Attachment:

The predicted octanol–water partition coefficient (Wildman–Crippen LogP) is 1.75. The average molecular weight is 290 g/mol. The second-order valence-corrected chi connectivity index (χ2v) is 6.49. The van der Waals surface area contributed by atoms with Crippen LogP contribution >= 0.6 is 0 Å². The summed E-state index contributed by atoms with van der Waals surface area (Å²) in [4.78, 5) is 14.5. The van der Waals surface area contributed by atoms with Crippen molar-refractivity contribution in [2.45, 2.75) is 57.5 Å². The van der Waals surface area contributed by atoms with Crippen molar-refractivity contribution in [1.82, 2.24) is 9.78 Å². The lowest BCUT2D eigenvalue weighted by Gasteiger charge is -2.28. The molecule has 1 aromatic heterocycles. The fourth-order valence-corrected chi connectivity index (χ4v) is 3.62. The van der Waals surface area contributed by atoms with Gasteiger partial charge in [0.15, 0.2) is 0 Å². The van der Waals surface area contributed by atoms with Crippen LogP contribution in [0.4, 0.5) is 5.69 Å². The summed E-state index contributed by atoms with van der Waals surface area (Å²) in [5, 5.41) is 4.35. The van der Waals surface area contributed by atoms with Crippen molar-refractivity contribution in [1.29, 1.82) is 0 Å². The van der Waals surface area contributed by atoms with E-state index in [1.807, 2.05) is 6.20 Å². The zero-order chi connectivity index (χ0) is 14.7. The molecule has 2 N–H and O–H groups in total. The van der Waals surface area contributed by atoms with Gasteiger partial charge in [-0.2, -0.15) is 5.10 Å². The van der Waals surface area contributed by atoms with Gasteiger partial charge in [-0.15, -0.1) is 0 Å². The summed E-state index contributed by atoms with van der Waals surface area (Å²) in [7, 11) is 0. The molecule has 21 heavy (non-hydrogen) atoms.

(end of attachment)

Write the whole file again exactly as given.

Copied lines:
The predicted octanol–water partition coefficient (Wildman–Crippen LogP) is 1.75. The average molecular weight is 290 g/mol. The second-order valence-corrected chi connectivity index (χ2v) is 6.49. The van der Waals surface area contributed by atoms with Crippen LogP contribution >= 0.6 is 0 Å². The summed E-state index contributed by atoms with van der Waals surface area (Å²) in [4.78, 5) is 14.5. The van der Waals surface area contributed by atoms with Crippen molar-refractivity contribution in [2.45, 2.75) is 57.5 Å². The van der Waals surface area contributed by atoms with Crippen molar-refractivity contribution in [1.82, 2.24) is 9.78 Å². The lowest BCUT2D eigenvalue weighted by Gasteiger charge is -2.28. The molecule has 1 aromatic heterocycles. The fourth-order valence-corrected chi connectivity index (χ4v) is 3.62. The van der Waals surface area contributed by atoms with Gasteiger partial charge in [0.15, 0.2) is 0 Å². The van der Waals surface area contributed by atoms with Crippen LogP contribution in [0.4, 0.5) is 5.69 Å². The summed E-state index contributed by atoms with van der Waals surface area (Å²) in [5, 5.41) is 4.35. The van der Waals surface area contributed by atoms with Crippen molar-refractivity contribution in [1.29, 1.82) is 0 Å². The van der Waals surface area contributed by atoms with E-state index in [1.807, 2.05) is 6.20 Å². The zero-order chi connectivity index (χ0) is 14.7. The molecule has 2 N–H and O–H groups in total. The van der Waals surface area contributed by atoms with Gasteiger partial charge in [-0.2, -0.15) is 5.10 Å². The van der Waals surface area contributed by atoms with Gasteiger partial charge in [-0.15, -0.1) is 0 Å². The summed E-state index contributed by atoms with van der Waals surface area (Å²) in [7, 11) is 0. The molecule has 21 heavy (non-hydrogen) atoms.